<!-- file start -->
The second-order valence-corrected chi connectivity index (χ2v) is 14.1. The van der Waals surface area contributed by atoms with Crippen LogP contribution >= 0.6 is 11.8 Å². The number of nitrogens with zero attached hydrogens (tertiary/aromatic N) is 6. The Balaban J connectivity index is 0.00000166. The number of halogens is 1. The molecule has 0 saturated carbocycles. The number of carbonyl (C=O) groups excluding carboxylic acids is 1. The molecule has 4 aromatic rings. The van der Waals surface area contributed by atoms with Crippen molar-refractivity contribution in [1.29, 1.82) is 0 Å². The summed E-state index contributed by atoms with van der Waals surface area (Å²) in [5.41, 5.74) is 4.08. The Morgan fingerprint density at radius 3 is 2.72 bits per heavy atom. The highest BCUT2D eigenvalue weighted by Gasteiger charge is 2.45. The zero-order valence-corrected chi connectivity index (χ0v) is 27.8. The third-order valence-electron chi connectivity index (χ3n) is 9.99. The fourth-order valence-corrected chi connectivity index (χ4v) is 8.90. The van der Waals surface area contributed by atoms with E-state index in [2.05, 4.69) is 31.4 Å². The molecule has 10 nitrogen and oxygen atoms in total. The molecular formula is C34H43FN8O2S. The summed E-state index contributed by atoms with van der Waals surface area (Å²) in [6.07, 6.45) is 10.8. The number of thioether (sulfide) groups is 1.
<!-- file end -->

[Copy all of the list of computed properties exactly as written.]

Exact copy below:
The second-order valence-corrected chi connectivity index (χ2v) is 14.1. The van der Waals surface area contributed by atoms with Crippen LogP contribution >= 0.6 is 11.8 Å². The number of nitrogens with zero attached hydrogens (tertiary/aromatic N) is 6. The Balaban J connectivity index is 0.00000166. The number of halogens is 1. The molecule has 0 saturated carbocycles. The number of carbonyl (C=O) groups excluding carboxylic acids is 1. The molecule has 4 aromatic rings. The van der Waals surface area contributed by atoms with Crippen molar-refractivity contribution in [1.29, 1.82) is 0 Å². The summed E-state index contributed by atoms with van der Waals surface area (Å²) in [5.41, 5.74) is 4.08. The Morgan fingerprint density at radius 3 is 2.72 bits per heavy atom. The highest BCUT2D eigenvalue weighted by Gasteiger charge is 2.45. The zero-order valence-corrected chi connectivity index (χ0v) is 27.8. The third-order valence-electron chi connectivity index (χ3n) is 9.99. The fourth-order valence-corrected chi connectivity index (χ4v) is 8.90. The van der Waals surface area contributed by atoms with E-state index in [2.05, 4.69) is 31.4 Å². The molecule has 10 nitrogen and oxygen atoms in total. The molecular formula is C34H43FN8O2S. The summed E-state index contributed by atoms with van der Waals surface area (Å²) in [6.07, 6.45) is 10.8. The number of thioether (sulfide) groups is 1.